, AMSTERDAM, Netherlands, Jul 22 – “If they don’t agree to using a condom, I kick them out,” says Foxxy Angel, a 47-year-old platinum blonde sex-worker, sporting some fearsome tattoos, in Amsterdam’s notorious red light district.
The Netherlands’ biggest city is almost synonymous with the sex shops, brothels and prostitutes huddled in the narrow streets close to the main train station, drawing perhaps even more tourists than they do clientele.
Some of the city’s quaint narrow houses serve as brothels with their characteristic bay windows on the ground floor, where the sexworkers sit under red neon lights awaiting the next customer.
It is no coincidence that the organisers of this year’s International AIDS Conference, which starts on Monday, chose to hold it in Europe’s city of sin.
“When we chose Amsterdam, it was very much with the idea of shining a light on the most vulnerable people exposed to HIV,” the human immunodeficiency virus that causes AIDS, says Linda-Gail Bekker, president of the International AIDS Society.
“If we pay no attention to these people, then we will lose the fight against AIDS,” she told AFP on a visit to the red light district on Saturday.
Free HIV tests
The sexworkers did not expect some of the world’s leading scientists and doctors to traipse through the carpeted corridors and gloomily lit bedrooms of the brothels to see for themselves the risks faced by those who ply “the oldest profession in the world”.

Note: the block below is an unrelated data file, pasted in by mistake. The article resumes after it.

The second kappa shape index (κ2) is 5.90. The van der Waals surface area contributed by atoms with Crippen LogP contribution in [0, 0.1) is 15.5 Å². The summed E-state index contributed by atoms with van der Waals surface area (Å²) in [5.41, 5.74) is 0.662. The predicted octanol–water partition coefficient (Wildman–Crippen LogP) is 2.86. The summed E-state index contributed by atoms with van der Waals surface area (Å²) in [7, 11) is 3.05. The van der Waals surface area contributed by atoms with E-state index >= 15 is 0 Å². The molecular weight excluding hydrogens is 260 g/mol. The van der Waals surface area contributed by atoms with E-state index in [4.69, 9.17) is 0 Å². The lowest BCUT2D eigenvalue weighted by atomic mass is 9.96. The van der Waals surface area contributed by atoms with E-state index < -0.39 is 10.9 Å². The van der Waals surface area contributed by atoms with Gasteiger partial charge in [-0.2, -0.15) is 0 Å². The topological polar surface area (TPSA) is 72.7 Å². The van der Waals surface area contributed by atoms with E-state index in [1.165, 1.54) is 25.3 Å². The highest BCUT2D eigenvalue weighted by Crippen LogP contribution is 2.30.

“I never have sex without condoms and I go for tests four times a year for STDs (sexually transmitted diseases) and HIV,” says Foxxy Angel, sitting in a red velvet armchair and eating a sandwich for lunch.
After more than 30 years of research, no cure or vaccine has been found for HIV, which has infected around 80 million people worldwide since the start of the epidemic in the 1980s.
Among those infected are colleagues of Foxxy Angel and Elsa, the young sexworker in the next window. It’s been a long time since HIV was taboo here.
“I’m not scared at all. Some of my friends are HIV-positive and still carry on working. It’s possible nowadays,” says the 25-year-old American, referring to the progress medicine has made in treating those infected with the virus.
Prostitution was legalised in the Netherlands in 2000 and sexworkers can register with the local chamber of commerce and pay income tax.
Around 7,000 people work in the paid-sex sector in Amsterdam, with around 75 percent of them coming from low-income countries, particularly eastern Europe, according to official figures.
Describing herself as “married and polyandrous,” Elsa says she has been a sexworker since the age of 17.
The window where she sits looks out onto one of Amsterdam’s many canals and is opposite the brothel where she first worked when she arrived in the Netherlands, having fled the many restrictions on her trade in the United States.
Like Foxxy Angel, Elsa goes for HIV tests several times a year at a centre financed by the city near their workplace.
“I’m very careful, I use condoms. But the tests are free, so I take advantage of them,” says the young woman, dressed in a pink top and black leggings.
If mores have changed since the arrival of AIDS, and the condom has been “democratised”, the sexworkers insist they must remain vigilant to the risk of infection.
“Some men try to pull the condom off during sex. If that happens, it’s the end of the session, immediately,” says Foxxy Angel, who worked as a fashion saleswoman before becoming a prostitute 15 years ago.
“I’d never accept that. Not for a million!” she says.